RALEIGH – When he’s in rhythm, Scott Wood is a zone-buster.
Facing a tightly packed 2-3 zone, the 6-foot-7 sophomore small forward elevated with confidence and knocked down four critical 3-pointers in the second half of N.C. State’s hard-fought 77-67 victory over Fairleigh Dickinson on Saturday.
Down by 10 points at halftime, the Knights outscored the Wolfpack 9-3 in the first four minutes of the second half, rebounding inside and closing to within four points.
That rally was short-lived as Wood hit three consecutive 3-pointers over a three-minute period to spark a 10-0 run. His 3-pointer with 12 minutes, 57 seconds to go gave the Pack (4-1) a 52-38 lead and it eventually – though it took some time – put away a crafty-yet-overmatched Knights squad before an announced crowd of 10,327 at the RBC Center.
“That was a game-changer,” State sophomore DeShawn Painter said.
Wood entered Saturday’s game shooting 34.5 percent from 3-point range this season. He finished with 12 points on Saturday, shooting 4 for 5 from the arc, lifting his team from one of several offensive slumps that defined its uninspired performance against the Knights (0-3).
“I just got good open looks,” said Wood, who also collected four rebounds and four steals.
His open shots came as a result of a halftime adjustment where State players passed quicker around the perimeter.
Freshman guard Lorenzo Brown finished with a team-high 13 points, six assists, five rebounds, two blocks, two steals and two turnovers, while Painter added 12 points and four rebounds.
The Knights play in the Northeast conference, though were clearly unafraid to attack the basket against a State team that appeared sluggish defensively and lacked the tenacity coach Sidney Lowe wants.
The Knights outscored the Pack 42-28 in the paint, 21-11 on second-chance baskets and 16-4 on fastbreaks. They also outrebounded the Pack 46-39.
Knights senior guard Terence Grier scored a game-high 23 points. His teammate Mike Scott added 11 points, 10 rebounds and nine assists.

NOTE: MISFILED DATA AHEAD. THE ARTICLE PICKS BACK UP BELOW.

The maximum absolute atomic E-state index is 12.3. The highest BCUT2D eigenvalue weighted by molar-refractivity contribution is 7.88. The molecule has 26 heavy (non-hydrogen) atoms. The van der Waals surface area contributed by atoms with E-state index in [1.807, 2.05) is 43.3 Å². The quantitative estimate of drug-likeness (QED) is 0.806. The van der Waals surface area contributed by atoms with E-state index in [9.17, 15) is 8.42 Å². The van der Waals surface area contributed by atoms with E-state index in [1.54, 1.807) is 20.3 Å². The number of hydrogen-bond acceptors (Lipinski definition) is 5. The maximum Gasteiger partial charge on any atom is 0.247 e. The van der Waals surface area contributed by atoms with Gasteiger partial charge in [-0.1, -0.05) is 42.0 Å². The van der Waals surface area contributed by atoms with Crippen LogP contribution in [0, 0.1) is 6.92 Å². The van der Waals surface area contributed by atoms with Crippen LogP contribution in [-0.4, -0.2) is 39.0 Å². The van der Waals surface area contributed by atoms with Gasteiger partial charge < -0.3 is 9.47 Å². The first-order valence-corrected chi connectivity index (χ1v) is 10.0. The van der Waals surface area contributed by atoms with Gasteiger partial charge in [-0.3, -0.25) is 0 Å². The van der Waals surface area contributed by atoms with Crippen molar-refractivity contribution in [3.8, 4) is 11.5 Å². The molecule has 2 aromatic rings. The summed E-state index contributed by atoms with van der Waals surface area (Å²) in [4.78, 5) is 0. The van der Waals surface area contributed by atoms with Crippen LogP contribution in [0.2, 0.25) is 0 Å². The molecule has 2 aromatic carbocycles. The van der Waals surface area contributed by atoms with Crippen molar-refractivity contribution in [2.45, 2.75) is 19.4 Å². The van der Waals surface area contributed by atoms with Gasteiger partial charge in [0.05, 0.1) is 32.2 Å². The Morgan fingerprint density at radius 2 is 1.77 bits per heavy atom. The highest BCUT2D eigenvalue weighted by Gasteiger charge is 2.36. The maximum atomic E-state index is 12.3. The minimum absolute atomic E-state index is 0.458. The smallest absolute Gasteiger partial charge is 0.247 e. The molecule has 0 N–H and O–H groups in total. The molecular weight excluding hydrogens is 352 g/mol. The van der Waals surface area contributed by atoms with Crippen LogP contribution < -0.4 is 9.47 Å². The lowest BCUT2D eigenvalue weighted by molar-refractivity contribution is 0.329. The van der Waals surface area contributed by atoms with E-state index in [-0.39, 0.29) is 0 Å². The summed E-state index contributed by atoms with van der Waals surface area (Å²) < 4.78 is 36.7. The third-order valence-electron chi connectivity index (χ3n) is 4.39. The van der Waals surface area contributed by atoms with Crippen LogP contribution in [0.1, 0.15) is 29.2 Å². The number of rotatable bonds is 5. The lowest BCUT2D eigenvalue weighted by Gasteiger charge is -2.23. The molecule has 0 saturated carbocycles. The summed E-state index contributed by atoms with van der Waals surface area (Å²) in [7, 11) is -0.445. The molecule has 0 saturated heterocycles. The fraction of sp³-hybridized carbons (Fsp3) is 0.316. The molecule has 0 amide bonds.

“Our kids didn’t quit,” said Fairleigh Dickinson coach Greg Vetrone, whose team trailed by just seven points with 46 seconds remaining.
With road games against Wisconsin on Dec. 1 and Syracuse on Dec. 4, State’s effort on Saturday certainly fell short of what it will take to beat high-caliber teams. Lowe expressed that to his team afterward.
“We can’t afford to come out and mess around and turn the ball over,” he said. “The message to them was: We’re not good enough yet to come out like that. We’re not good enough to take it light on any team. We haven’t done anything yet.”
It was State’s first game since reaching the title game of the Charleston Classic in Charleston, S.C. a week ago.
The Pack fell, 82-67, to No. 16 Georgetown in the final, playing without senior forward Tracy Smith who had arthroscopic knee surgery last Friday.
Smith, last season’s leading scorer and rebounder, is expected to return in December after missing three weeks.
Pack sophomore forward Richard Howell (eight points) started along with Painter. Freshman C.J. Leslie (five points), who had started in the previous game, came off the bench with backup center Jordan Vandenberg (four points) and junior C.J. Williams (eight points).
Painter, at 6-9 and 227 pounds, worked for position inside and several times during the Pack’s first-half run either scored or drew a foul from his hustle.
During one first-half possession, Painter powered across the lane and spun in a layup off glass, getting fouled in the process. He knocked down a free-throw to complete the three-point play.
Lowe complimented his reserve post players. His bigger concern was the team’s overall lethargy.
There were excuses batted around from holiday turkey to low fan-turnout that caused State’s malaise.
“That’s just an excuse,” Wood said. “Everybody gets up for open gym. ... You have to squash those kind of teams when they come in here. If you play like that against Wisconsin or Syracuse, you’re going to get knocked out real early.”
Photo: N.C. State's forward Scott Wood (15) launches one of his 3-pointers during the second half over the outstretched hands of Fairleigh Dickinson forward Mathias Seilund (22). GREG MINTEL - newsobserver.com